I have wall to wall carpeting in my basement on a concrete floor.
Water comes up through the concrete about once or twice a year when we have
Is there any solution for this problem,since i don't see any cracks in the
concrete, just the water seems to appear.
I would try to avoid carpet altogether. It sounds like you have a high
water table. If you put down linolueum or ceramic tile, at least you
know water would not affect it that much.
My laundry room disagrees with you. (just spent a lovely weekend
scraping up the old linoleum tiles, which were all lifting, curling,
had nasty dirt underneath them, etc.)
Fortunately in my case, all of the water in the basement came from
inside; I had a leaking water heater, furnace condensate drain, deep
sink faucet, etc. etc. etc... girlie says she's even caught the
washing machine leaking although I haven't seen that yet. I swear if
there's something down there that uses/produces water, some niggly
little bit of it is/was leaking. I don't know how the previous owners
put up with it.
My parents had a similar issue as the OP's at their house; we'd tiled
the basement (actually I did a lot of it myself, and I think I did a
pretty good job for an 8th grader who'd never done same before) which
was previously unfinished. The water did loosen the vinyl tiles and
generally made a mess. Investigation revealed that the house had been
built without any French drain whatsoever, installation of same has
resulted in a reassuringly dry basement ever since.
(dreaming of a dry basement)
On Thu, 14 Feb 2008 06:32:48 -0800 (PST), Mikepier
Water made some of my vinyl?/asphalt?/? tiles come loose. The ones
that were broken from dropping things on them, but I couldn't tell
they were broken, came loose in several pieces, making it more
difficult to stick them back.
Wouldn't the water get under the linoleum and never be able to dry
OP, just don't be like a neighbor of mine who put down natural fiber
carpet. In a basement! I presume you are using synthetic, and they
can dry pretty well as you probably know by now.
There are lots of threads about keeping basements dry. Try to find
some of them in groups.google, in addition to whatever is said in this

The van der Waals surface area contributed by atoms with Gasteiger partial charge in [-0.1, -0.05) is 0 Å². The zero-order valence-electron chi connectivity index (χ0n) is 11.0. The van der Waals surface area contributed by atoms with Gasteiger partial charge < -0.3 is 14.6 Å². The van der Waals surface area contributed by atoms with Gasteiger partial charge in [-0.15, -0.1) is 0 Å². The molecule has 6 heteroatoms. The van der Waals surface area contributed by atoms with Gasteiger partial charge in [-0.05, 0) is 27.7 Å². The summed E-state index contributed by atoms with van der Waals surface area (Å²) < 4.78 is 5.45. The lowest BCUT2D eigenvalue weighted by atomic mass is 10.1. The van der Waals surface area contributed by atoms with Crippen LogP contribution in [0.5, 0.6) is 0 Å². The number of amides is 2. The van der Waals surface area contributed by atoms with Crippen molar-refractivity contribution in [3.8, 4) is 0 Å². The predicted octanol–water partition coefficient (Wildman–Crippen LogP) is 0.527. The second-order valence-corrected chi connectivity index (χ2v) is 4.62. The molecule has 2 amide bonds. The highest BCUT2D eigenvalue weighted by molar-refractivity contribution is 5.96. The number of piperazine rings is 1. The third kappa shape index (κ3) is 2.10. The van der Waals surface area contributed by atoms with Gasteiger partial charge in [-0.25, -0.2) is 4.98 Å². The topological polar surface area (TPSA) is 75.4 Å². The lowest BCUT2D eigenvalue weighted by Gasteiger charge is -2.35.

first make sure all downspouts and gutters are clear and send the
water from from the home, make sure ground slopes away from home.
then install interior french drain with a sump pump but preferably
drain to daylight away from home.
its impossible to seal water out of basement the most you can do is
redirect water away from basement
Remove the carpeting. Fix the water issue (proper drainage,
downspouts, grading, sealing concrete, French drain, etc). When you
notice you have a dry basement for 2-3 years, install the carpeting or
better yet vinyl flooring.
No one else is top posting.
Fixed that for you.
Water coming thru the middle of the floor isn't uncommon.
The french drain goes around the perimeter.
It relieves the water pressure under the entire slab.
They break up the concrete around the perimeter and put in drain pipes
to a sump pump. The sump pump sends the water where ever you want.
It should go somewhere outside where the ground slopes away from the house.
No, that's why I said it should drain somewhere that slopes away from
the house. Mine goes out to the street and runs down a hill from
The sump pump is set to start pumping when the water is about 1 foot
below the slab. Effectively, for the area around my house the
water table is lowered by that much.
Our clay soil is only semi-permeable. You can create a locally
lower water table without pumping day and night.
Across the street we have a spring that comes right to the
surface most of the year.
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